Oosto brings facial recognition to Australian Turf Club’s CCTV system
Israel-based Oosto has revealed details about a deployment of its facial recognition software to enhance security and identify VIPs at the Australian Turf Club (ATC).
The collaboration also included help by security consulting firm partner Quorum Security.
“We were lucky enough to come on board with the Australian Turf Club in 2015,” says Matthew Brooks, senior project Manager at Quorum Security, as shown in a video on the collaboration. “We’re working closely with the security team on their CCTV systems. We’ve been looking at new technologies and investigating different options with them and supporting them since.”
Prior to the partnership with Oosto, the club reportedly needed a system that could identify known offenders and self-excluded gaming patrons across multiple entries and exit points, making relying on the human eye or memory alone challenging.
“Some of the challenges we faced were identifying people that had been either barred from the site or had been causing trouble and actually being able to recognise them again at another time, either here or one of our other race courses,” says Gary Colston, ATC’s head of security and access.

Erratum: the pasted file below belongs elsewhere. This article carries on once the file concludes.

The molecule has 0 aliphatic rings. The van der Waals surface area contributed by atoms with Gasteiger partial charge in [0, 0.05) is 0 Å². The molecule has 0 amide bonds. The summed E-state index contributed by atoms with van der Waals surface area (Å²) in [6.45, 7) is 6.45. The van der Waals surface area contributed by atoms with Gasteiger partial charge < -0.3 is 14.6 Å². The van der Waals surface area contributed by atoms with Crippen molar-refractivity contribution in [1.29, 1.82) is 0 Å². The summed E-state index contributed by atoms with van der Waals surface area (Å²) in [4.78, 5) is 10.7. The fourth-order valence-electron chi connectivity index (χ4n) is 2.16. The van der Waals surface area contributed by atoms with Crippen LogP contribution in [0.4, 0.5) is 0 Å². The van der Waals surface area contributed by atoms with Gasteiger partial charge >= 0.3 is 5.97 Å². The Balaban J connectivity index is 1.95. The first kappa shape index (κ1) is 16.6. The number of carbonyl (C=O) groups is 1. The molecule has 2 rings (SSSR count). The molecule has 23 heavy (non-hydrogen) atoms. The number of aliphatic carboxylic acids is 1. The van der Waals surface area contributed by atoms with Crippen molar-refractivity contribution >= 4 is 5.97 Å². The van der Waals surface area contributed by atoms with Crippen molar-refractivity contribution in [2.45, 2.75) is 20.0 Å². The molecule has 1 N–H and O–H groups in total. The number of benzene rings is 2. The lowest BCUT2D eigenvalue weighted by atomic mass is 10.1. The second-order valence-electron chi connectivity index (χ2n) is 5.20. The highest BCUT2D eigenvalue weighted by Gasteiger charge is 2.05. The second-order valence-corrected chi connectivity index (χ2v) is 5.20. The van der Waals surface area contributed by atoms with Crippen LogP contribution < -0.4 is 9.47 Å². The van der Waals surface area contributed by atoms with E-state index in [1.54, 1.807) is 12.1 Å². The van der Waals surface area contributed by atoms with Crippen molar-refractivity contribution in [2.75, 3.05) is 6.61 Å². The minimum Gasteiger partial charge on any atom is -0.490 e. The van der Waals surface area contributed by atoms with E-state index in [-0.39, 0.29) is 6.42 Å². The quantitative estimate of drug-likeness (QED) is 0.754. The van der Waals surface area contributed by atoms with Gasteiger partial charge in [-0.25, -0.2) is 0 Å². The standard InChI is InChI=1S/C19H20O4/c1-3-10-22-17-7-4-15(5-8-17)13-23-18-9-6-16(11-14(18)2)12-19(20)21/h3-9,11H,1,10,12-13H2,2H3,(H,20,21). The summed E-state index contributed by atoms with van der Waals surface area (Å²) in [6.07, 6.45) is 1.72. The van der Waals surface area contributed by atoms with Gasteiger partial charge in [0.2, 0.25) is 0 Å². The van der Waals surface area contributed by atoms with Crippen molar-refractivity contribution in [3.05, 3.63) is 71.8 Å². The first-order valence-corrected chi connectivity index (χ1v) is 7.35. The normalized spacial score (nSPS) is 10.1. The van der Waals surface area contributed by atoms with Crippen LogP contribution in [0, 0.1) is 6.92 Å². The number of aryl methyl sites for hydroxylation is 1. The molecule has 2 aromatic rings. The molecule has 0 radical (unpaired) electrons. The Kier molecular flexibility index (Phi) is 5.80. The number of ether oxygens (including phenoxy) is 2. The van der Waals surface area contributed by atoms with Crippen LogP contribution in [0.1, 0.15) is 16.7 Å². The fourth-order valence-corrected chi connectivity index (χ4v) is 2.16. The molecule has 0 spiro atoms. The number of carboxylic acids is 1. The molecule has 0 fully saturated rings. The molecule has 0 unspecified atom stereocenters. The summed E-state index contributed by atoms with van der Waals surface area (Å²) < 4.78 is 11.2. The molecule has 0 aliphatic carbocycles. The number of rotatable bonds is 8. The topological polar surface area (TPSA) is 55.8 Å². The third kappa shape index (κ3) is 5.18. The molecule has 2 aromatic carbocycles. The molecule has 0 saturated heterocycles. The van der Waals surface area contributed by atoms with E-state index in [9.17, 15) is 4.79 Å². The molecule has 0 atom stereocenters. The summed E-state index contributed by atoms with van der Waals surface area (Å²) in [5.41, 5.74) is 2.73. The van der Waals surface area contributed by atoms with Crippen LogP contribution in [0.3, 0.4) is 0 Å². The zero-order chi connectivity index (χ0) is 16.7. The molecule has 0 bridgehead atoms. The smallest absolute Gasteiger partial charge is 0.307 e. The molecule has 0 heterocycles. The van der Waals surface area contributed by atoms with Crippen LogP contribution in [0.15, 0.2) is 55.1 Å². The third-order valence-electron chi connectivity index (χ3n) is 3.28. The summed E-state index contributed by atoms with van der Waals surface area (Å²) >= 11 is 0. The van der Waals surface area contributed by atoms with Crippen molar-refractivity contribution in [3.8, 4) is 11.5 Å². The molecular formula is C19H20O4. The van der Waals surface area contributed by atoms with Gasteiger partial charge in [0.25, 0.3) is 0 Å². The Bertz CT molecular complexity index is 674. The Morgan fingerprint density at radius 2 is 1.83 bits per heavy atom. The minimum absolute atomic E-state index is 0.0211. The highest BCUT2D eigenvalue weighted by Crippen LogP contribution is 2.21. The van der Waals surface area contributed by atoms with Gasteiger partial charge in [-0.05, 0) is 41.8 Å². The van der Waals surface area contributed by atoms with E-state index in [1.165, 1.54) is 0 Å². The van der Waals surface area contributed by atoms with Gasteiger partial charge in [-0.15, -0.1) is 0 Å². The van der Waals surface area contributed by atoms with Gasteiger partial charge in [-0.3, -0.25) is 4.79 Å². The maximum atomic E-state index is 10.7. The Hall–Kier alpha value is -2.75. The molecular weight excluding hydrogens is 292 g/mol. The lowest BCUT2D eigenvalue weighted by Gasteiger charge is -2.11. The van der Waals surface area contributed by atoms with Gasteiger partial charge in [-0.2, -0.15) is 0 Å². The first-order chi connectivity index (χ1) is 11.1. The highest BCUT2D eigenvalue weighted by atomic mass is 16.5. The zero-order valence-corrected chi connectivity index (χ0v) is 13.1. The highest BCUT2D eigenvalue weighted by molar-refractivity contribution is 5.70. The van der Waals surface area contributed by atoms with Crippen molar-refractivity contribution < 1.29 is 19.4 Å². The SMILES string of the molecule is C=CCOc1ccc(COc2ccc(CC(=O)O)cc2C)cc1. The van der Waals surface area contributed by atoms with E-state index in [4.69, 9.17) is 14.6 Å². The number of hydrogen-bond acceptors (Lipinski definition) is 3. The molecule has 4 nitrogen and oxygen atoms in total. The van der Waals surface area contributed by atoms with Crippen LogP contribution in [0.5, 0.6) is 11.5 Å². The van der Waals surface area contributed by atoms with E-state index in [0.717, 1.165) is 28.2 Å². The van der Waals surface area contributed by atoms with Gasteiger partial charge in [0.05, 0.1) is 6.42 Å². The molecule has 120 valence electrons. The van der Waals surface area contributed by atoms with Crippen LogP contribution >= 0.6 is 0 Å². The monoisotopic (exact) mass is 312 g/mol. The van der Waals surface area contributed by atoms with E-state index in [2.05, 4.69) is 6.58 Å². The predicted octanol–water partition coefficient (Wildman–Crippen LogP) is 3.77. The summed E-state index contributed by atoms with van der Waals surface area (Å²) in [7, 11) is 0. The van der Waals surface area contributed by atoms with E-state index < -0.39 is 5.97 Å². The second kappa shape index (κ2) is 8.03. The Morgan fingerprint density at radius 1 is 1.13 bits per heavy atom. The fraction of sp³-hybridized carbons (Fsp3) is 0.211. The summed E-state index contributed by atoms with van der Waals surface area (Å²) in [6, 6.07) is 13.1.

These pain points have traditionally been very hard to solve by security guards that need to remember faces, according to Oosto’s Regional Head of Sales Eric Yang.
“Therefore it is absolutely crucial to deploy a leading edge technology to help them find individuals a lot quicker than the traditional ways,” Yang adds.
Further, the Oosto OnWatch solution enabled ATC to retain its CCTV infrastructure, making deployment easier and less expensive.
“We could use our existing cameras and our setup,” Colston says. “We didn’t have to invest in a bunch of brand new cameras, or a massive amount of servers and things like that, so it was easier for us to implement it on our system.”
Since the biometric solution was deployed, Yang said the rate of detection of possible threats has significantly improved.
“Having a photo of a patron loaded in the system to have them in search and find where they have been historically, rather than only being searched from that point onwards has been a key differentiation. And we’re very happy to see our product being rolled out here to its best use.”
The case study on the partnership with ATC and Quorum Security comes weeks after Oosto published a report highlighting the limitations of the Face Recognition Vendor Test (FRVT) from the U.S. National Institute of Standards and Technology.
More recently, the company’s VP Engineering Moshe Ofry penned a guest post on facial blindness in relation to face biometrics.